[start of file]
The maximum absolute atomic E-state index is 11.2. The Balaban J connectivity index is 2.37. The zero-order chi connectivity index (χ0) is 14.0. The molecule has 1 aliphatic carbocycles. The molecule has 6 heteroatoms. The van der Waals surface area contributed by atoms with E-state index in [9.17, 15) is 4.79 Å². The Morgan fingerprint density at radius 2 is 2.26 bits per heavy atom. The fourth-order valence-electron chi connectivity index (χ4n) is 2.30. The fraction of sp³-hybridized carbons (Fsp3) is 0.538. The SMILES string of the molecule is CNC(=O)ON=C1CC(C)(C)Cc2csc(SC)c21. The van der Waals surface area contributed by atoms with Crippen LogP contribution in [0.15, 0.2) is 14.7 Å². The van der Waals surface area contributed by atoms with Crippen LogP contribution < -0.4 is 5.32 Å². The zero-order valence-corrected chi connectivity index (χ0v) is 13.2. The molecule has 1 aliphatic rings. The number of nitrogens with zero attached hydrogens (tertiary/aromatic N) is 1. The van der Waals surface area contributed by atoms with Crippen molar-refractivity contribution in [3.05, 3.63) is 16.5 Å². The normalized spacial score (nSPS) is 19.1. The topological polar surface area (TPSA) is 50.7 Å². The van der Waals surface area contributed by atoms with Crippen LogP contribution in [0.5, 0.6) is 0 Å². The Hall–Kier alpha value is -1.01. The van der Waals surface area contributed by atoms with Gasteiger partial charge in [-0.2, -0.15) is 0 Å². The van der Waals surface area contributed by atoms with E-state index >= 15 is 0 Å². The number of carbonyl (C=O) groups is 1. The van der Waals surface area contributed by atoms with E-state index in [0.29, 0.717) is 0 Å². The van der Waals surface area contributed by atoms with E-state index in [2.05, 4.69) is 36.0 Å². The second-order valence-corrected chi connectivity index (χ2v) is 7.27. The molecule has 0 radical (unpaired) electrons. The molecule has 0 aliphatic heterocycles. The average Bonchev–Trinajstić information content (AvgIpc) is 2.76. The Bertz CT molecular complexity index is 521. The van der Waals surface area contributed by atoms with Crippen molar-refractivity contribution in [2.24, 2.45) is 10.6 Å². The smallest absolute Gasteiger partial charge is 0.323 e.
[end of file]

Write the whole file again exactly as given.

The maximum absolute atomic E-state index is 11.2. The Balaban J connectivity index is 2.37. The zero-order chi connectivity index (χ0) is 14.0. The molecule has 1 aliphatic carbocycles. The molecule has 6 heteroatoms. The van der Waals surface area contributed by atoms with E-state index in [9.17, 15) is 4.79 Å². The Morgan fingerprint density at radius 2 is 2.26 bits per heavy atom. The fourth-order valence-electron chi connectivity index (χ4n) is 2.30. The fraction of sp³-hybridized carbons (Fsp3) is 0.538. The SMILES string of the molecule is CNC(=O)ON=C1CC(C)(C)Cc2csc(SC)c21. The van der Waals surface area contributed by atoms with Crippen LogP contribution in [0.15, 0.2) is 14.7 Å². The van der Waals surface area contributed by atoms with Crippen LogP contribution < -0.4 is 5.32 Å². The zero-order valence-corrected chi connectivity index (χ0v) is 13.2. The molecule has 1 aliphatic rings. The number of nitrogens with zero attached hydrogens (tertiary/aromatic N) is 1. The van der Waals surface area contributed by atoms with Crippen molar-refractivity contribution in [3.05, 3.63) is 16.5 Å². The normalized spacial score (nSPS) is 19.1. The topological polar surface area (TPSA) is 50.7 Å². The van der Waals surface area contributed by atoms with Crippen LogP contribution in [0.5, 0.6) is 0 Å². The Hall–Kier alpha value is -1.01. The van der Waals surface area contributed by atoms with Gasteiger partial charge in [-0.2, -0.15) is 0 Å². The van der Waals surface area contributed by atoms with E-state index >= 15 is 0 Å². The number of carbonyl (C=O) groups is 1. The van der Waals surface area contributed by atoms with E-state index in [0.29, 0.717) is 0 Å². The van der Waals surface area contributed by atoms with E-state index in [2.05, 4.69) is 36.0 Å². The second-order valence-corrected chi connectivity index (χ2v) is 7.27. The molecule has 0 radical (unpaired) electrons. The molecule has 0 aliphatic heterocycles. The average Bonchev–Trinajstić information content (AvgIpc) is 2.76. The Bertz CT molecular complexity index is 521. The van der Waals surface area contributed by atoms with Crippen molar-refractivity contribution in [2.24, 2.45) is 10.6 Å². The smallest absolute Gasteiger partial charge is 0.323 e.